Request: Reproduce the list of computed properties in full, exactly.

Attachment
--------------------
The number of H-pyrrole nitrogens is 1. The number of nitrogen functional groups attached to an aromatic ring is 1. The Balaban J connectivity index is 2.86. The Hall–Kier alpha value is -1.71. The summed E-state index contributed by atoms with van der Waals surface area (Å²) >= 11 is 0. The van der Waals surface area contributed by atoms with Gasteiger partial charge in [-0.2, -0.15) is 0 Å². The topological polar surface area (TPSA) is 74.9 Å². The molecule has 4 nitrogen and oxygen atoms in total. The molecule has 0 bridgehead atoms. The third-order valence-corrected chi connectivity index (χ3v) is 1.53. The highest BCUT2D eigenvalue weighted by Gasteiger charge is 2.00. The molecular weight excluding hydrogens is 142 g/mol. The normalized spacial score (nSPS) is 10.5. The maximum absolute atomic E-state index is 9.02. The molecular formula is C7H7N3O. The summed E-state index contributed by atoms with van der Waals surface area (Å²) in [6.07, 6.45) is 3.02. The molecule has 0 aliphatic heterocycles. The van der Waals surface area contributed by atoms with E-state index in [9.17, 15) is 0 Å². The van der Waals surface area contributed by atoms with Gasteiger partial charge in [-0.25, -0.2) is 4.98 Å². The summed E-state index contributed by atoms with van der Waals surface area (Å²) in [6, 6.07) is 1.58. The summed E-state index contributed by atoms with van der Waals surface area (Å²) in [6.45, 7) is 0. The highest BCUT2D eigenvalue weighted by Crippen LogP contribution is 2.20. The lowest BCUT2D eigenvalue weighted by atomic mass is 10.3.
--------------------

The number of H-pyrrole nitrogens is 1. The number of nitrogen functional groups attached to an aromatic ring is 1. The Balaban J connectivity index is 2.86. The Hall–Kier alpha value is -1.71. The summed E-state index contributed by atoms with van der Waals surface area (Å²) >= 11 is 0. The van der Waals surface area contributed by atoms with Gasteiger partial charge in [-0.2, -0.15) is 0 Å². The topological polar surface area (TPSA) is 74.9 Å². The molecule has 4 nitrogen and oxygen atoms in total. The molecule has 0 bridgehead atoms. The third-order valence-corrected chi connectivity index (χ3v) is 1.53. The highest BCUT2D eigenvalue weighted by Gasteiger charge is 2.00. The molecular weight excluding hydrogens is 142 g/mol. The normalized spacial score (nSPS) is 10.5. The maximum absolute atomic E-state index is 9.02. The molecular formula is C7H7N3O. The summed E-state index contributed by atoms with van der Waals surface area (Å²) in [6.07, 6.45) is 3.02. The molecule has 0 aliphatic heterocycles. The van der Waals surface area contributed by atoms with E-state index in [9.17, 15) is 0 Å². The van der Waals surface area contributed by atoms with Gasteiger partial charge in [-0.25, -0.2) is 4.98 Å². The summed E-state index contributed by atoms with van der Waals surface area (Å²) in [6, 6.07) is 1.58. The summed E-state index contributed by atoms with van der Waals surface area (Å²) in [6.45, 7) is 0. The highest BCUT2D eigenvalue weighted by Crippen LogP contribution is 2.20. The lowest BCUT2D eigenvalue weighted by atomic mass is 10.3.